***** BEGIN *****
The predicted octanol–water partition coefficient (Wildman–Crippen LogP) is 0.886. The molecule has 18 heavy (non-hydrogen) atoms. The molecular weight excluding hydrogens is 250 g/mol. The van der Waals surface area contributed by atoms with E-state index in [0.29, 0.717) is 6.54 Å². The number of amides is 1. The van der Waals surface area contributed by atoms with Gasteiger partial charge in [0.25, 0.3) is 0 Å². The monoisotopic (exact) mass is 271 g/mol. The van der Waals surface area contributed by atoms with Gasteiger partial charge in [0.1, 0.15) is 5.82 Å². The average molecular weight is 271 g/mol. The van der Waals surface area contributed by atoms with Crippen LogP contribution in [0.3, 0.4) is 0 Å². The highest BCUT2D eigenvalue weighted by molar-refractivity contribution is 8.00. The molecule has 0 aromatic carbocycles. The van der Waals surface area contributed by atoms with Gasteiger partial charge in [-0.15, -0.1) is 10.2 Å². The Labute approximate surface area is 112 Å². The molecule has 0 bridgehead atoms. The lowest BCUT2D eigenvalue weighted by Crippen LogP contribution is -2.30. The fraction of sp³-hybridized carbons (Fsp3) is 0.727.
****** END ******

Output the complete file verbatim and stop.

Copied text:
The predicted octanol–water partition coefficient (Wildman–Crippen LogP) is 0.886. The molecule has 18 heavy (non-hydrogen) atoms. The molecular weight excluding hydrogens is 250 g/mol. The van der Waals surface area contributed by atoms with E-state index in [0.29, 0.717) is 6.54 Å². The number of amides is 1. The van der Waals surface area contributed by atoms with Gasteiger partial charge in [0.25, 0.3) is 0 Å². The monoisotopic (exact) mass is 271 g/mol. The van der Waals surface area contributed by atoms with Gasteiger partial charge in [0.1, 0.15) is 5.82 Å². The average molecular weight is 271 g/mol. The van der Waals surface area contributed by atoms with Crippen LogP contribution in [0.3, 0.4) is 0 Å². The highest BCUT2D eigenvalue weighted by molar-refractivity contribution is 8.00. The molecule has 0 aromatic carbocycles. The van der Waals surface area contributed by atoms with Gasteiger partial charge in [-0.15, -0.1) is 10.2 Å². The Labute approximate surface area is 112 Å². The molecule has 0 bridgehead atoms. The lowest BCUT2D eigenvalue weighted by Crippen LogP contribution is -2.30. The fraction of sp³-hybridized carbons (Fsp3) is 0.727.